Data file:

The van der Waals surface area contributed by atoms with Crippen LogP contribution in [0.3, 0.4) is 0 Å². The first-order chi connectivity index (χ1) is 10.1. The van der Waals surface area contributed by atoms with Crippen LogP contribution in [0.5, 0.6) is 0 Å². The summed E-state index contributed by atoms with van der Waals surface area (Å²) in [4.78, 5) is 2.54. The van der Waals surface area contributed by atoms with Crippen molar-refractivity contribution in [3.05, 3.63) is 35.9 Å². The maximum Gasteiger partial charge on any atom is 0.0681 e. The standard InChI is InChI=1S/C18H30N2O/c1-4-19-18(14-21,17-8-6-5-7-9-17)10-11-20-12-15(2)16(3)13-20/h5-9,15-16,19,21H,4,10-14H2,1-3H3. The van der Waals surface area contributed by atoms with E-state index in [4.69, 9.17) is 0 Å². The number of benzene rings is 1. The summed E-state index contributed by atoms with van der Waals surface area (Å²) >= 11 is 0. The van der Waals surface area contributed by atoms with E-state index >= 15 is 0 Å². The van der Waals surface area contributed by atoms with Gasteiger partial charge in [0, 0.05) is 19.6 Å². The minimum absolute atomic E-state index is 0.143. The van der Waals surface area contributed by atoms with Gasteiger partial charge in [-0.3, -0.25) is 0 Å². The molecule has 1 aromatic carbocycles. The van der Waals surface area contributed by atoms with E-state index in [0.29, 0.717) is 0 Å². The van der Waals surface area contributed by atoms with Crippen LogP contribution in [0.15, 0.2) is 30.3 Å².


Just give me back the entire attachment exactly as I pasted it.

The van der Waals surface area contributed by atoms with Crippen LogP contribution in [0.3, 0.4) is 0 Å². The first-order chi connectivity index (χ1) is 10.1. The van der Waals surface area contributed by atoms with Crippen LogP contribution in [0.5, 0.6) is 0 Å². The summed E-state index contributed by atoms with van der Waals surface area (Å²) in [4.78, 5) is 2.54. The van der Waals surface area contributed by atoms with Crippen molar-refractivity contribution in [3.05, 3.63) is 35.9 Å². The maximum Gasteiger partial charge on any atom is 0.0681 e. The standard InChI is InChI=1S/C18H30N2O/c1-4-19-18(14-21,17-8-6-5-7-9-17)10-11-20-12-15(2)16(3)13-20/h5-9,15-16,19,21H,4,10-14H2,1-3H3. The van der Waals surface area contributed by atoms with E-state index in [4.69, 9.17) is 0 Å². The number of benzene rings is 1. The summed E-state index contributed by atoms with van der Waals surface area (Å²) >= 11 is 0. The van der Waals surface area contributed by atoms with E-state index >= 15 is 0 Å². The van der Waals surface area contributed by atoms with Gasteiger partial charge in [0, 0.05) is 19.6 Å². The minimum absolute atomic E-state index is 0.143. The van der Waals surface area contributed by atoms with Gasteiger partial charge in [-0.3, -0.25) is 0 Å². The molecule has 1 aromatic carbocycles. The van der Waals surface area contributed by atoms with E-state index in [0.29, 0.717) is 0 Å². The van der Waals surface area contributed by atoms with Crippen LogP contribution in [0.15, 0.2) is 30.3 Å².